• The computer 24 should include means to obtain the data from the database. This may be accomplished by the database sending the data to the computer or the computer may need to search or mine the information available in the database to find the relevant data. In this regard, the computer may include the necessary software to perform these functions. For example, as shown in FIG. 3, the computer may include in a memory portion a first code segment for a communication module that interfaces with the databases and acquires the data. A communication module should also be provided to interface with the credit card company or insurer.
  • To facilitate the acquisition of data relating to the credit cards, the computer 24 should have access to some basic customer information. The customer information may simply be a customer name or social security number or it may associate the name or number with the credit cards the customer owns. The customer information may also include information about the insurance policy. This information may be stored on a separate database accessible by the computer or in the computer memory. Using the customer information, the computer 24 communicates with the databases 20 to obtain the data. In an exemplary embodiment, the computer determines which of the credit cards covered by the insurance policy have balances, what those balances are, and any other information needed to measure the risk or determine the parameters of the insurance policy.
  • After retrieving the data from the databases, the computer uses that information to determine parameters of the insurance policy. This can be done with a second code segment for determining the insurance policy parameters shown in FIG. 3. Alternatively, the computer can pass the information along to the insurer or another entity that can determine the parameters. After the parameters are determined, they can be provided to the customer and/or the insurer. FIG. 2 illustrates the parameters being provided to a credit card company 26 that has issued credit card insurance to its customers. The computer 24 can calculate insurance premiums and provide the amount of the premium to the credit card company 26 or other insurer. The credit card company 26 then charges the customer 28 the premium, for example, by charging the customer's credit card issued by the insurer.
  • FIG. 4 illustrates a more detailed process according to a further embodiment of the invention. The system shown in FIG. 2 may be used to carry out this method. As discussed above, credit has become widely available and most consumers today use several different credit cards. These credit cards may or may not be provided by the same card issuer. Assume for this example, a customer uses four credit cards, each credit cards being issued by a different card issuer. The customer purchases a credit card insurance policy, for example, a credit life policy described above, with Card C's issuing bank. Card C's issuing bank sells the consumer a multi-card Credit Life Insurance program that, in this case, insures all credit cards owned by the customer per step 30. In an alternate embodiment, only selected ones of the customer's credit cards, such as those chosen by the customer, may be covered by the credit card insurance policy.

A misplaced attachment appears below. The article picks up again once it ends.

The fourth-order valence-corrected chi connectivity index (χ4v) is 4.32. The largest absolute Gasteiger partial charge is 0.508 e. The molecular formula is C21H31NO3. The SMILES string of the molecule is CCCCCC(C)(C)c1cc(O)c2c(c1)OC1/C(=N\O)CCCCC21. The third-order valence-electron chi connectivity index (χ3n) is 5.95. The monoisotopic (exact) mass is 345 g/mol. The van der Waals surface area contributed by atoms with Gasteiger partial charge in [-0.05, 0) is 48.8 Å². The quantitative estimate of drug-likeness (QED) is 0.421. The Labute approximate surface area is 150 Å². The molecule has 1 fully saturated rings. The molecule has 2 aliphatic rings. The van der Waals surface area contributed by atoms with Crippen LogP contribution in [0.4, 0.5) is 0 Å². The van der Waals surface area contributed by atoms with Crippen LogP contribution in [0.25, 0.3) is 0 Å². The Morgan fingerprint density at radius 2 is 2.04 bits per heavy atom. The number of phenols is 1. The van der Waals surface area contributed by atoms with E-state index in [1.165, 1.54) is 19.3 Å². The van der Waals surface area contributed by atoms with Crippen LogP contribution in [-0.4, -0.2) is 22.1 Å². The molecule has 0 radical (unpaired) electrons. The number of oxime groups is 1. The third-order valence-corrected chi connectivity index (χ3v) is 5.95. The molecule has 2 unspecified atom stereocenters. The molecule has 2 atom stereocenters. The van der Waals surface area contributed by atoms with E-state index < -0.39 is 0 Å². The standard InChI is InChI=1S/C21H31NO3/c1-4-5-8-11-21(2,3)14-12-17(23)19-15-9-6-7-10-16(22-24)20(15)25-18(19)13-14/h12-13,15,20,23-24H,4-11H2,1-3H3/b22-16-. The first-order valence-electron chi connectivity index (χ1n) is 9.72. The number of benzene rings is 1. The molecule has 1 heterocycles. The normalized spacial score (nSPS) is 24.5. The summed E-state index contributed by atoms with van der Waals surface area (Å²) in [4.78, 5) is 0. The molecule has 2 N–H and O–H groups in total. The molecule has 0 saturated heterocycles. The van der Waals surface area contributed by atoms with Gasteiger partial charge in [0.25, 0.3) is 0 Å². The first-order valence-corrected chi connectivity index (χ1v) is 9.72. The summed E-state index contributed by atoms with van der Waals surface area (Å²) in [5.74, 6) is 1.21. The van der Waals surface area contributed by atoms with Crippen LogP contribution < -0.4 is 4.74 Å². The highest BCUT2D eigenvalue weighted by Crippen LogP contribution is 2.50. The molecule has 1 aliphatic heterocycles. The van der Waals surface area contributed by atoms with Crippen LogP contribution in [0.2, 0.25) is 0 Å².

• The present invention allows parameters of the insurance policy to be determined dynamically based on information about the credit cards. Exactly what parameters can be determined will depend in part on the information that is available about the credit card. Usually balance information about credit cards is available from various databases, such as a national credit bureau or the credit card issuer. Credit report monitoring techniques may be used to obtain data regarding the credit cards covered by the insurance policy.
  • The customer may add new credit cards or delete credit cards depending on the situation. Since the credit card insurance policy issued to the customer in this example covers all the credit cards owned by the customer, it is determined in step 32 exactly what credit cards are owned by the customer at that particular time. As credit cards are added or deleted by the consumer, those changes in credit card status are usually posted in the credit bureau data. That information can be retrieved and used in determining the insurance premium. Thus, the consumer receives the benefit of insurance of new cards and the elimination of the costs of insuring cards that are closed or have no balances.
  • In step 34, balance information or other data is retrieved for each credit card. The information is preferably retrieved from at least two different databases. The balance information from each database for each credit card is averaged and the average is used in subsequent calculations, for example, calculating the insurance premium. Use of this averaging technique will mitigate errors and timing issues as information is reported and entered into the databases. Here, the information is received from three databases that represent the three current national credit bureaus. The following table illustrates balance information that may be received from the databases.